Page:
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The narrow streets were dark and filled with sounds. Figures moved behind blackened windows in the overbearing buildings. Finger on the trigger, senses focused on my surroundings, I ensured my fellow Jews the right to pray at the grave of one of our revered figures.
I was filled with a profound sense that this was the right thing to do. We stood as symbols of modernity – guardians of the Jewish state. This moment embodied the spirit of why I joined the IDF, and it was one of the proudest of my life. While we were not welcomed, and while our presence required military might, we sought only peaceful access to a Jewish holy site and our ancestral roots.
During my recent IDF reserve duty, my fellow soldiers and I rode into the heart of Nablus to Kever Yosef to daven Selichot. It was an experience I will never forget. In my five-plus years as an Israeli citizen, innumerable experiences have instilled in me strong faith and unwavering confidence in our nation. It was in this spirit that I felt fortunate to be a part of this unique excursion.
Kever Yosef – Joseph’s Tomb – is near the ancient Canaanite city of Shechem, in the heart of the modern-day Palestinian city of Nablus. Believed to be the site of Joseph’s burial, it has been a place of prayer, worship and preservation by Jews for millennia.
Due to increasing tensions in the area the IDF had stationed soldiers to protect the tomb for Jewish visitation, study, and prayer. This era of Jewish guardianship came to an abrupt end, however, in October 2000, at the beginning of the Second Intifada,
Early that month, an armed Palestinian mob converged on the site, killing one of the soldiers on guard and causing massive destruction to the tomb. Following the attack, the IDF withdrew its presence from the site; it was a strategic weak point surrounded by armed, densely populated Palestinian areas within the city.
Since then, Jews have been unable to safely visit this holy place, and it has been continuously pillaged and defaced. Only those Jews willing to brave the serious risks associated with entering Nablus in very limited, organized military convoys have made it to the kever in recent years. Sadly, such visits have been few and far between.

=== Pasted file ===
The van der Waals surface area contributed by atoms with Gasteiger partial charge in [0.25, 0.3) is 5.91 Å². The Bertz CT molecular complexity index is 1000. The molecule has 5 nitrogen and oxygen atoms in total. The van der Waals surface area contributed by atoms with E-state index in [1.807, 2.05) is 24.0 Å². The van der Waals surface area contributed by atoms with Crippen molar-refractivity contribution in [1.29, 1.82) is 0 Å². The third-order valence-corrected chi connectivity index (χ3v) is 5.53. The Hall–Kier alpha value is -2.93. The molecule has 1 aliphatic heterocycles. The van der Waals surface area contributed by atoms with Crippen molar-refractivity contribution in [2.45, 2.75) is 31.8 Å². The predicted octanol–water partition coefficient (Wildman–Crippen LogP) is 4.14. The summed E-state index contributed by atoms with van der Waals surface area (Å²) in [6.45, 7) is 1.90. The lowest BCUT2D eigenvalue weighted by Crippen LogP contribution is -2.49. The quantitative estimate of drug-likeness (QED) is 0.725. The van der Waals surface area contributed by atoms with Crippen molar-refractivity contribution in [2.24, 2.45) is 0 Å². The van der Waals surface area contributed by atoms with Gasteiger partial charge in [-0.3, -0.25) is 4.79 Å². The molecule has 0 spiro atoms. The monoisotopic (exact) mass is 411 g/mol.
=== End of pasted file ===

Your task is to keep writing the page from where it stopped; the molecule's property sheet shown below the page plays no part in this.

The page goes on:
A small group of Jews snuck onto the site in 2008 to perform some minor restoration work. But the tomb has been inaccessible to the Jewish public since 2000. Today, Kever Yosef stands as a desecrated ruin, a grave insult and dishonor to Jews the world over.
Based on requests coming in from many of his soldiers, my battalion commander decided it was worth the risk to visit Kever Yosef. He collected the names from each company of those willing to participate in this voluntary mission. The primary objective was to pray Selichot at the kever that night. This traditional prayer for forgiveness is said during the week prior to Rosh Hashanah.
I eagerly placed my name on the list and was allocated to the cover team assigned to hold a defensive perimeter around the kever. I was filled with pride to be part of a mission so noble in purpose.
The plan was to reach the kever in the cover of deep night, while most people slept, so as to create as little disruption as possible to the inhabitants of the city and their Ramadan celebrations. Once on site we had up to thirty minutes to pray and then leave by an alternate route.
Conditions upon our arrival, however, were not what was needed for an inconspicuous mission. Nablus turned out to be alive with Ramadan celebrants crowding the streets deep into the early hours of morning. The greeting accorded our armored convoy was less than hospitable. This did not deter us, however, and once we arrived in the neighborhood surrounding the tomb, we quickly set up our defenses. Soldiers began their Selichot prayers as soon as we were able to secure the perimeter.
When my turn came to enter the kever, I was filled with a sense of history, purpose, and pride in my Jewish nation. I stood shoulder to shoulder with my comrades, dressed in full combat gear, reading from my prayer book by the wan light of candles and flashlights. I prayed from my heart and with the deepest conviction for the forgiveness associated with the beginning of the new year.
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Why has his death been treated by some as an invitation for an emotional “autopsy”?
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